For the second year in a row, James Wade, a BFA multidisciplinary major, has taken first place in the University's PlayRight Prize competition.
The $5,000 in prize money allotted to the PlayRight Prize and Striking Prose competitions is one of the highest awards in the country, with $1,500 going to each first place winner, and $750 and $250 being handed out to the second and third place finishers respectively.
Wade's winning PlayRight entry this year is True Believers. Meanwhile, the top prize in the Striking Prose short story category went to, Wreck on the Highway, by David Bryant. Bryant, who just completed his BA/BEd degree, took the top prize in 2009 and placed third in the 2010 event. Both first place entries will be read in a public performance on Thursday, Mar. 31 at 7 p.m. in the David Spinks Theatre.
Aislinn MacCulloch took second place in the Striking Prose competition with, Getting Martha Home, while Camille Fairbanks', Sacrament, took the third prize. In the PlayRight competition, Camille Pavlenko took second place for, Permission, and Shelly Eli's, Praying for the Man, placed third.
Generously supported by U of L alumnus Terry Whitehead, the competition encourages excellence and development in student writing.
Wade's play, True Believers, is set in the studio of comic book artists and explores the dangerous intersections between art and politics, especially when personal relationships are on the line. The PlayRight Prize jury found that the combination of insightful human emotions and imaginative theatrical concepts provided True Believers with all the ingredients for a compelling stage event.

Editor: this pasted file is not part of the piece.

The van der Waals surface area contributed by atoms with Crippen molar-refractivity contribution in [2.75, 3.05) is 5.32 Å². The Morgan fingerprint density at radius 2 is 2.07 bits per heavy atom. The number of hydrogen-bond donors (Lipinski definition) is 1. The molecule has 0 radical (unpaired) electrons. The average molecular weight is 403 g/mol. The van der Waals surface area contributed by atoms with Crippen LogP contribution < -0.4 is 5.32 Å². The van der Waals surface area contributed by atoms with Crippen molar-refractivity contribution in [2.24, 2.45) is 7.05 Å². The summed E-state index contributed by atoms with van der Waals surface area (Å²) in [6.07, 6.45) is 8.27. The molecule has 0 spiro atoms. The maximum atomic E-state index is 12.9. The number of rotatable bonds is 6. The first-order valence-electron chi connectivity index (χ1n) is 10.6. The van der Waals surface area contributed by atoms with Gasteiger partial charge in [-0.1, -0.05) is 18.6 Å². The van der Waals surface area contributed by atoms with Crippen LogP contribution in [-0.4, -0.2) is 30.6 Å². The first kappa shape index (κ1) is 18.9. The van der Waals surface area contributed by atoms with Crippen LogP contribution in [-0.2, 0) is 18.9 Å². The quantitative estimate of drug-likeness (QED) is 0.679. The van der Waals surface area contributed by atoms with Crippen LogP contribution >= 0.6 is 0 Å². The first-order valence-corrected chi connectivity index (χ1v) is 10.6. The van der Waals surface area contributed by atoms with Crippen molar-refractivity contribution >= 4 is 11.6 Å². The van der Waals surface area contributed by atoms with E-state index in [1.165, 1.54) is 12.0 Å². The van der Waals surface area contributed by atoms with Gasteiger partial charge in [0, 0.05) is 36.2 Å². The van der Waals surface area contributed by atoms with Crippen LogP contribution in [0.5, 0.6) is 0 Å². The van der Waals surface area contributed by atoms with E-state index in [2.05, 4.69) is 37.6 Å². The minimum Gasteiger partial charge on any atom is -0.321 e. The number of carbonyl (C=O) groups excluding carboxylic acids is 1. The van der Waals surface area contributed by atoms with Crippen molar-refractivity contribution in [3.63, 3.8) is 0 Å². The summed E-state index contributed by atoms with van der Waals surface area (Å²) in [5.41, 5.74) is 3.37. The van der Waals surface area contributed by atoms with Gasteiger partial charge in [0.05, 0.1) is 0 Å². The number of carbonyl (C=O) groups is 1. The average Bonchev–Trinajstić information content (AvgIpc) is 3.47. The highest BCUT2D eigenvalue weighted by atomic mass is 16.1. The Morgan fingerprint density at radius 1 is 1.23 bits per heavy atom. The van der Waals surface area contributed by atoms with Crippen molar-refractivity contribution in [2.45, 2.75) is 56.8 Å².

Bryant's short story, Wreck on the Highway, was called a brilliant and gut-wrenching account of the emotional fall-out experienced by a volunteer fireman's attendance at a fatal traffic accident. The Striking Prose jury found Bryant's writing sophisticated and quite publishable, commenting that he makes the external world and the internal landscape of his story utterly believable.
The juries in both categories had numerous positive things to say about the winning entries. Of MacCulloch's writing, they commented that it showed originality and an ability to project a narrative voice that holds the reader's attention. Her story, Getting Martha Home, is a poignantly comic story about a struggling native woman's friendship with a bemused librarian who tries to help improve her lot in life.
Jurors felt that Fairbanks told a moving story in a convincing manner. Her entry, Sacrament, is a story of memory and mortality, contrasting the idealization of death (and life) with an almost savage realism from the consciousness of the dying protagonist.
Pavlenko's play, Permission, was touted for its quirky sense of humour and a cast of eccentric characters, which offered a clever commentary on the insecurities and anxieties of relationships. Jurors found that Eli's, Praying for a Man, introduces a pair of vibrant characters, who capture audience interest with their outrageously funny and endlessly passionate observations about life on the reserve.
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